Saqlain was brought in by England ahead of the recent second Test against Pakistan at Old Trafford.
In the build-up he found himself working with both off-spinner Moeen Ali and leg-break bowler Adil Rashid, although only Ali of the pair made it into the XI that won by 330 runs with more than a day to spare to level the four-match series at 1-1.
Saqlain’s former Pakistan team-mate Mushtaq Ahmed, is carrying out a similar role with the tourists in more of a permanent capacity.
Prior to taking up his Pakistan role, former leg-spinner Mushtaq was England’s spin-bowling coach.
Off-spin legend Muttiah Muralitharan, Test cricket’s all-time leading wicket-taker, has come under fire for working with Australia in their ongoing series in his native Sri Lanka.
By contrast the atmosphere between English and Pakistani officials has been far more cordial.
That’s partly because, as this is Pakistan’s first tour of England since their infamous 2010 spot-fixing debacle at Lord’s, both sides are desperate to let their cricket do the talking.
It is also a reflection of their multi-national backroom staffs, with England head coach Trevor Bayliss an Australian and his Pakistan counterpart, Mickey Arthur, a South African.
Added to all that, Pakistan fielding coach Steve Rixon, the former Australia wicket-keeper, and Bayliss — who made his name internationally as Sri Lanka coach — were once team-mates in the same New South Wales side.
Meanwhile Bayliss was in no doubt about the impact someone like the 39-year-old Saqlain, who took 208 Test wickets at under 30 apiece in 49 matches, could make, even in a part-time role. “He was here for this Test match. We’ll probably look at something else further down the line as well.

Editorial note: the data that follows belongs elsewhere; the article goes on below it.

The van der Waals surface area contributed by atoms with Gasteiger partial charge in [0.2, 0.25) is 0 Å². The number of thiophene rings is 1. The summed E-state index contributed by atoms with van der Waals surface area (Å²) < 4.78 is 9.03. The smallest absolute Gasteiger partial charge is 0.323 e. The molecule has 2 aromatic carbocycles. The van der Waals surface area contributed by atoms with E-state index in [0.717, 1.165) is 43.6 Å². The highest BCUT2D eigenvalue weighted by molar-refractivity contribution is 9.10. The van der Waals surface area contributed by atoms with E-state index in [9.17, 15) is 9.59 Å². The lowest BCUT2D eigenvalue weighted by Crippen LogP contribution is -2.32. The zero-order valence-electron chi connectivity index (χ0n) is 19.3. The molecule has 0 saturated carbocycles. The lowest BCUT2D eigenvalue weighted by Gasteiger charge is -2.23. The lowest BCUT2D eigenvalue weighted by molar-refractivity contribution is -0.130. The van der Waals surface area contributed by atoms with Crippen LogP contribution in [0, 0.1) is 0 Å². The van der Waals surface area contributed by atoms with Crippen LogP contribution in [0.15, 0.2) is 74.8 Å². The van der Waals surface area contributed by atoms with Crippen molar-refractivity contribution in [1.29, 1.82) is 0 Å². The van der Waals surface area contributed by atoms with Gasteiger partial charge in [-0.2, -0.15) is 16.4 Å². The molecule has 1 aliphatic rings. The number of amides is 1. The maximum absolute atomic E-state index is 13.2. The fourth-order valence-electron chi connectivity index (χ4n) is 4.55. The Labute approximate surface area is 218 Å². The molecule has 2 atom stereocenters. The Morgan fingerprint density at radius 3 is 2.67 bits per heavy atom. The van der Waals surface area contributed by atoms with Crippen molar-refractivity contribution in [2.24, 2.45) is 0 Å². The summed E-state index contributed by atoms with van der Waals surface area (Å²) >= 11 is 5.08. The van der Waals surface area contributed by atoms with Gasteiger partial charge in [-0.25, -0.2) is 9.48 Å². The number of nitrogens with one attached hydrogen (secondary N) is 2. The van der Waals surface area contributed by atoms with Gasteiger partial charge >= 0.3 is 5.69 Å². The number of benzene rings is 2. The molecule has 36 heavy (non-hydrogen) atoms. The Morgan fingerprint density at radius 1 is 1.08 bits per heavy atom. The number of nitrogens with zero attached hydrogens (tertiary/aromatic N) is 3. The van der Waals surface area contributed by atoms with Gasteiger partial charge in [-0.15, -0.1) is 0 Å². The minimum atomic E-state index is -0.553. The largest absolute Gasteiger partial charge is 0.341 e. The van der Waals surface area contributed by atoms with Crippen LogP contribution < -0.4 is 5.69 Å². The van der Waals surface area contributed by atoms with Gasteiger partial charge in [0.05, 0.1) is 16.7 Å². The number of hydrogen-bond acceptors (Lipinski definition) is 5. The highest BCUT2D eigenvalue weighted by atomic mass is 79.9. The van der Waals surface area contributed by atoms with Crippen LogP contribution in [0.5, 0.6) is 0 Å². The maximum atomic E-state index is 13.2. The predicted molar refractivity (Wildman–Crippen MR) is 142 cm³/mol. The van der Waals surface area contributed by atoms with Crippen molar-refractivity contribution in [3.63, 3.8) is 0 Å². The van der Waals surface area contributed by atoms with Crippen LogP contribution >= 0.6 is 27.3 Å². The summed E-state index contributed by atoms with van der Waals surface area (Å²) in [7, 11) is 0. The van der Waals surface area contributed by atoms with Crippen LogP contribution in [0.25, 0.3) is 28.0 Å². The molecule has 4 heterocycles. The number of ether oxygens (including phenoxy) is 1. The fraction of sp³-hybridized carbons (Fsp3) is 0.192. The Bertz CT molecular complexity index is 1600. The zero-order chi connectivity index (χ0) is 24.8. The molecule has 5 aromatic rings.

“Both Mo (Ali) and Rash (Rashid), who was here in the lead-up to the Test, enjoyed working with him very much. By the sound of it, it was very positive and we’ll look to use him again.”
Bayliss added: “It wasn’t necessarily a lot technically, it was more tactical. That’s where we think both Rash and Mo need to make improvements, to go ahead in the international game...More field-settings and how to bowl to different players.
“It’s good to have someone like Saqlain come in, Mahela Jayawardene come in, people that have been top of their field in the past and are able to pass on their knowledge. (But) those greats of the game very rarely get involved full-time, so you do have to bring them in series by series.”
One concern for Bayliss ahead of next week’s third Test at Edgbaston is Ali’s habit of bowling ‘moon balls’ or beamers, which see him no-balled for a dangerous delivery. Two such balls in an innings could see Ali, who collected three wickets as England wrapped up victory on Monday, removed from the attack by the umpires.
“Four or five times in the last couple of Tests, and one or two at practice as well,” said Bayliss.
Whether Ali was trying to bowl the ‘doosra’, a delivery pioneered by Saqlain that is the opposite of a conventional off-break in turning away, rather than towards, a right-handed batsman, Bayliss was
“I’m not sure if he’s trying to bowl anything different or not, but he has put himself under a little bit of pressure, I think. “When you do that, it’s difficult to bowl at this level and especially against opposition that are brought up playing against spinners.
“He (Ali) bowls wicket-taking balls. For me, he’s got to work on his consistency to get the ball to bounce in the one spot a lot more often.” “He’s certainly working hard at it, so hopefully that starts to come together.”